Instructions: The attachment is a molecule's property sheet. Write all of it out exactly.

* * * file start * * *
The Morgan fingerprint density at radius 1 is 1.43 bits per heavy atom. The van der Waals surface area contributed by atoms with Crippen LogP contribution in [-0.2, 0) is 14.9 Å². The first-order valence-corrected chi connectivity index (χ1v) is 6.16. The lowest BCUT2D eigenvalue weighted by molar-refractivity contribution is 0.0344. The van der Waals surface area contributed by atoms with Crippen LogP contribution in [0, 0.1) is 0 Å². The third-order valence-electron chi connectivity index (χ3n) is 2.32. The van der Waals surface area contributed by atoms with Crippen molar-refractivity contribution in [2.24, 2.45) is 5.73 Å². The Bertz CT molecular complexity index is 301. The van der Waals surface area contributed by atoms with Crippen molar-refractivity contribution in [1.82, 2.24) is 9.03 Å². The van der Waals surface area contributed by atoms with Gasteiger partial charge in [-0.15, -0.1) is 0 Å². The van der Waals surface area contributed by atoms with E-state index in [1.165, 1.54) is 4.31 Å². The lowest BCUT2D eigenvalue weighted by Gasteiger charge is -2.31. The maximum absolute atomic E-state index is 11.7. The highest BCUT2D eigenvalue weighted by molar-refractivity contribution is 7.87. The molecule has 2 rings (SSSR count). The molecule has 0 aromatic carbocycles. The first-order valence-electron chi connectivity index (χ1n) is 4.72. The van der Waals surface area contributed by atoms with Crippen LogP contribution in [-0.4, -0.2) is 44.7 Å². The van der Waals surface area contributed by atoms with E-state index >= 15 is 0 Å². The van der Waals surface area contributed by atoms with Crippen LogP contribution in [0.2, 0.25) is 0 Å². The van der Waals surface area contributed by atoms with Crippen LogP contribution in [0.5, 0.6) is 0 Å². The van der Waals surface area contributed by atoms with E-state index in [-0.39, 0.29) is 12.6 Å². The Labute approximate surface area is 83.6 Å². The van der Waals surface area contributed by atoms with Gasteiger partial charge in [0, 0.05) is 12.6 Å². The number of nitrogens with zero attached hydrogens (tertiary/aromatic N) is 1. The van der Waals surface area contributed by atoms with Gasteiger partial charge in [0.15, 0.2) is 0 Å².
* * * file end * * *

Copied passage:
The Morgan fingerprint density at radius 1 is 1.43 bits per heavy atom. The van der Waals surface area contributed by atoms with Crippen LogP contribution in [-0.2, 0) is 14.9 Å². The first-order valence-corrected chi connectivity index (χ1v) is 6.16. The lowest BCUT2D eigenvalue weighted by molar-refractivity contribution is 0.0344. The van der Waals surface area contributed by atoms with Crippen LogP contribution in [0, 0.1) is 0 Å². The third-order valence-electron chi connectivity index (χ3n) is 2.32. The van der Waals surface area contributed by atoms with Crippen molar-refractivity contribution in [2.24, 2.45) is 5.73 Å². The Bertz CT molecular complexity index is 301. The van der Waals surface area contributed by atoms with Crippen molar-refractivity contribution in [1.82, 2.24) is 9.03 Å². The van der Waals surface area contributed by atoms with Gasteiger partial charge in [-0.15, -0.1) is 0 Å². The van der Waals surface area contributed by atoms with E-state index in [1.165, 1.54) is 4.31 Å². The lowest BCUT2D eigenvalue weighted by Gasteiger charge is -2.31. The maximum absolute atomic E-state index is 11.7. The highest BCUT2D eigenvalue weighted by molar-refractivity contribution is 7.87. The molecule has 2 rings (SSSR count). The molecule has 0 aromatic carbocycles. The first-order valence-electron chi connectivity index (χ1n) is 4.72. The van der Waals surface area contributed by atoms with Crippen LogP contribution in [-0.4, -0.2) is 44.7 Å². The van der Waals surface area contributed by atoms with E-state index >= 15 is 0 Å². The van der Waals surface area contributed by atoms with Crippen LogP contribution in [0.2, 0.25) is 0 Å². The van der Waals surface area contributed by atoms with Crippen LogP contribution in [0.5, 0.6) is 0 Å². The van der Waals surface area contributed by atoms with E-state index in [-0.39, 0.29) is 12.6 Å². The Labute approximate surface area is 83.6 Å². The van der Waals surface area contributed by atoms with Gasteiger partial charge in [0, 0.05) is 12.6 Å². The number of nitrogens with zero attached hydrogens (tertiary/aromatic N) is 1. The van der Waals surface area contributed by atoms with Gasteiger partial charge in [0.15, 0.2) is 0 Å².